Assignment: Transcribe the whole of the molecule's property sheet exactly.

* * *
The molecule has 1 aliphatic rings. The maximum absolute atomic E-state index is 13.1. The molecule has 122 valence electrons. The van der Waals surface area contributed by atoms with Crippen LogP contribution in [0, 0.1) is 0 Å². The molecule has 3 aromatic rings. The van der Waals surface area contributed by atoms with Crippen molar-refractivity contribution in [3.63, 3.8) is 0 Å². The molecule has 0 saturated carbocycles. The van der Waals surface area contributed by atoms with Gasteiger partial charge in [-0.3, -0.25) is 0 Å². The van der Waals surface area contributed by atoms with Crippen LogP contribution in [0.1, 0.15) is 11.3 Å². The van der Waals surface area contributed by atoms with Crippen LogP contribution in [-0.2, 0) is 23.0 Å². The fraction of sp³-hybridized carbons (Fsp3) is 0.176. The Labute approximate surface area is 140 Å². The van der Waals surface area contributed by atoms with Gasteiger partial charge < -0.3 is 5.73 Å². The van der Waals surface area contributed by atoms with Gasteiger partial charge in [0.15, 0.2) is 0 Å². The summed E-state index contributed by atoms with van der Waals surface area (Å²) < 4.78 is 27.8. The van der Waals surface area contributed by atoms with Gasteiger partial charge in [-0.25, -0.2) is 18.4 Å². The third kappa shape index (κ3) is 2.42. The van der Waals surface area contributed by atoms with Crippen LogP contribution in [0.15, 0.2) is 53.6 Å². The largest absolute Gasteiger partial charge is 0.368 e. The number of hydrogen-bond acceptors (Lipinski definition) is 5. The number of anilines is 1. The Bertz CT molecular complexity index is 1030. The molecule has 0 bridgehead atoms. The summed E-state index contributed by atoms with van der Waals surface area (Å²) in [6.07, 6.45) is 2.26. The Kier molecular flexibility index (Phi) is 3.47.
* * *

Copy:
The molecule has 1 aliphatic rings. The maximum absolute atomic E-state index is 13.1. The molecule has 122 valence electrons. The van der Waals surface area contributed by atoms with Crippen LogP contribution in [0, 0.1) is 0 Å². The molecule has 3 aromatic rings. The van der Waals surface area contributed by atoms with Crippen molar-refractivity contribution in [3.63, 3.8) is 0 Å². The molecule has 0 saturated carbocycles. The van der Waals surface area contributed by atoms with Gasteiger partial charge in [-0.3, -0.25) is 0 Å². The van der Waals surface area contributed by atoms with Crippen LogP contribution in [0.1, 0.15) is 11.3 Å². The van der Waals surface area contributed by atoms with Crippen LogP contribution in [-0.2, 0) is 23.0 Å². The fraction of sp³-hybridized carbons (Fsp3) is 0.176. The Labute approximate surface area is 140 Å². The van der Waals surface area contributed by atoms with Gasteiger partial charge < -0.3 is 5.73 Å². The van der Waals surface area contributed by atoms with Gasteiger partial charge in [0.15, 0.2) is 0 Å². The summed E-state index contributed by atoms with van der Waals surface area (Å²) < 4.78 is 27.8. The van der Waals surface area contributed by atoms with Gasteiger partial charge in [-0.25, -0.2) is 18.4 Å². The third kappa shape index (κ3) is 2.42. The van der Waals surface area contributed by atoms with Crippen LogP contribution in [0.15, 0.2) is 53.6 Å². The largest absolute Gasteiger partial charge is 0.368 e. The number of hydrogen-bond acceptors (Lipinski definition) is 5. The number of anilines is 1. The Bertz CT molecular complexity index is 1030. The molecule has 0 bridgehead atoms. The summed E-state index contributed by atoms with van der Waals surface area (Å²) in [6.07, 6.45) is 2.26. The Kier molecular flexibility index (Phi) is 3.47.